“Our collective leadership through the ICC will indicate to the world that Indian philanthropy is ready to be a leader in climate action,” Tata, chairman, Tata Trusts, was quoted in the statement.
ICC seeks to build a platform for diverse voices, innovative solutions, and collective investments.
Shloka Nath, who leads the sustainability portfolio at Tata Trusts, has been appointed executive director of ICC. Nath said: “We have a chance to clean up the air, steward our water supply, as well as bring clean jobs of the future to India if we act together and invest in the policies, people, and organisations that promote climate-friendly changes we all need to make. Our response to the climate crisis is going to be a uniquely Indian story.”
Nath told Business Standard ICC would not be a fund but a TED-like (an American media organisation that posts online discussions) platform that would curate opportunities for those who were investing in climate-change initiatives or wanted to invest in them.
“It will connect them to a wider ecosystem of government agencies, academic institutions, private sector and others. Currently, they all work in silos,” she said. The intention is that companies are in a position to future-proof their plans.
“Scientific research tells us that the next decade will be critical in dealing with the global climate crisis,” said Mahindra, chairman, Mahindra Group. “It is clear that the world cannot continue to pursue a business-as-usual approach and nobody can solve the problem on their own. Business, government, and philanthropy must collaborate within and among themselves to drive results quickly and at scale.India Climate Collaborative can make this happen.”
“Scientific research tells us that the next decade will be critical in dealing with the global climate crisis” Anand Mahindra, Chairman, M&M
ICC as a concept emerged in 2018, after which work on drawing up a plan started. Now, it has more than 45 members. These include the principal scientific advisor to the Government of India, The Energy and Resources Institute (TERI), the Ashoka Trust for Research on Ecology & Environment
(ATREE), the Centre for Policy Research (CPR), the Council on Environment, Energy & Water (CEEW), the Centre for Science and Environment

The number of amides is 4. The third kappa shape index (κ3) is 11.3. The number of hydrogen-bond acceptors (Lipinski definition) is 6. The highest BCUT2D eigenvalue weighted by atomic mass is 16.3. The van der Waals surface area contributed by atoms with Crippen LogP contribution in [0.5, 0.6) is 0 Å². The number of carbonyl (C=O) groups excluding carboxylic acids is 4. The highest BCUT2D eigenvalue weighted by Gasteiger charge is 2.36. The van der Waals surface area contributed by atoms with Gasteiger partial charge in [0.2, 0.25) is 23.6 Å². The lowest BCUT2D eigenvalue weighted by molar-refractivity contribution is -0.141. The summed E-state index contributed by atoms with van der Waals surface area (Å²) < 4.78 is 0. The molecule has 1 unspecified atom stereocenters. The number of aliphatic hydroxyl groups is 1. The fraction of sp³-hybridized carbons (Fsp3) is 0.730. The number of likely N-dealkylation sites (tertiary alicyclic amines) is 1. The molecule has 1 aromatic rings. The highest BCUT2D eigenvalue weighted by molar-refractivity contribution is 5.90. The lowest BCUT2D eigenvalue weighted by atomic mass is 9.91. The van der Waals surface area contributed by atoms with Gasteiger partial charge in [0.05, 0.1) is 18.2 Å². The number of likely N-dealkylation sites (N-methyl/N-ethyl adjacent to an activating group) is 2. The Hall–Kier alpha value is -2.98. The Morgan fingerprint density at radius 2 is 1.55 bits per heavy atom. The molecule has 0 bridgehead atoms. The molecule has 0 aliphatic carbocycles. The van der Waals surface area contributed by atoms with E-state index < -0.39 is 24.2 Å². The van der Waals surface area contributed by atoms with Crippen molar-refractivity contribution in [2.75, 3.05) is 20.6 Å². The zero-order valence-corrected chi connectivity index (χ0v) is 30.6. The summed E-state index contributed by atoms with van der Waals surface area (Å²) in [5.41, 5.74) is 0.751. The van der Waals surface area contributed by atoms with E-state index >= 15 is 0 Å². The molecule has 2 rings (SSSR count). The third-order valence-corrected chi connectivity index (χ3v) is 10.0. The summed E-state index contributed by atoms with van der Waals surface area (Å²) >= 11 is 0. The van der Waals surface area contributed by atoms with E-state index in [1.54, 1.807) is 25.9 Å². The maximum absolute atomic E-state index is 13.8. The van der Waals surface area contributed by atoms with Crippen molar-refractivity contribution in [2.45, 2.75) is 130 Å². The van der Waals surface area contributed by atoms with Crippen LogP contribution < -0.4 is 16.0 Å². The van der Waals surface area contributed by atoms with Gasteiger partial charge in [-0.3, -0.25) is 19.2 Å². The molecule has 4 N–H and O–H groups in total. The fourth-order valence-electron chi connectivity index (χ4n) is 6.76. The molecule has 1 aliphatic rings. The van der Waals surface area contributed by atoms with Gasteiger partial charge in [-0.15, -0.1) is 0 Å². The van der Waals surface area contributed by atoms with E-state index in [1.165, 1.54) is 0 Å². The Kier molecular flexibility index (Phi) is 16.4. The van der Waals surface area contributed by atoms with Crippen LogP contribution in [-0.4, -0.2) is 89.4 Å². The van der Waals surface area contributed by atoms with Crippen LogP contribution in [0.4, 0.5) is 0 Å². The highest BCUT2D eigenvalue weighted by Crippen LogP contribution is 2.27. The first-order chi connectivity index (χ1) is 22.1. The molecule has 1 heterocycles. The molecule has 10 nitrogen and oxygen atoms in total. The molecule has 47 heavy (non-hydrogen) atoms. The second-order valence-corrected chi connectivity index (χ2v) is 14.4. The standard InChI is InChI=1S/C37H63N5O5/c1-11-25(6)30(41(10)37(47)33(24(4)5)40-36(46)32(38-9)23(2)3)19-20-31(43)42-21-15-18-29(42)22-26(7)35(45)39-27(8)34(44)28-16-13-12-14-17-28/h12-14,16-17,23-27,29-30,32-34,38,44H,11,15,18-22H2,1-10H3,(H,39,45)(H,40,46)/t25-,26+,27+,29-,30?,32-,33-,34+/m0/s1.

(CSE), the Mahindra group, Wipro, Godrej
Industries, and the HUL Foundation.
To begin with, it will launch a programme on air pollution. There will initiatives on the themes of water and land, to cover issues relevant to the Indian climate crisis and to ICC’s members.
It will also conduct a technical training on climate change
for officials of the government of Rajasthan, and launch research on how philanthropy can help build climate-resilient communities.
In her statement, Nilekani said: “Climate change
seems to be already upon us. In India, we need to seriously prepare ourselves for all the innovation and the multidimensional action that will be required to continue on our development trajectory in this new environment.
We must ensure the economy grows in a way that creates the jobs of the future and protects our natural ecosystems. Climate action is not an either/or.”
According to ICC, India ranked highest in climate-triggered deaths in 2018 and is the fifth-most vulnerable of 181 countries to the impacts of climate change.
Approximately 42 per cent of India’s land area faced drought in April last year, worsening the farm crisis. Since 1980, nearly 60,000 suicides in India are attributed to warming temperatures, accounting for almost 7 per cent of the national upward trend in suicide rates. There has been a 150 per cent rise in air pollution-related deaths over the past 20 years and in 2017 alone, India saw 1.2 million deaths due to air pollution. India suffered an economic loss of $37 billion due to climate change in 2018. Of this losses due to floods amounted to $2.8 billion.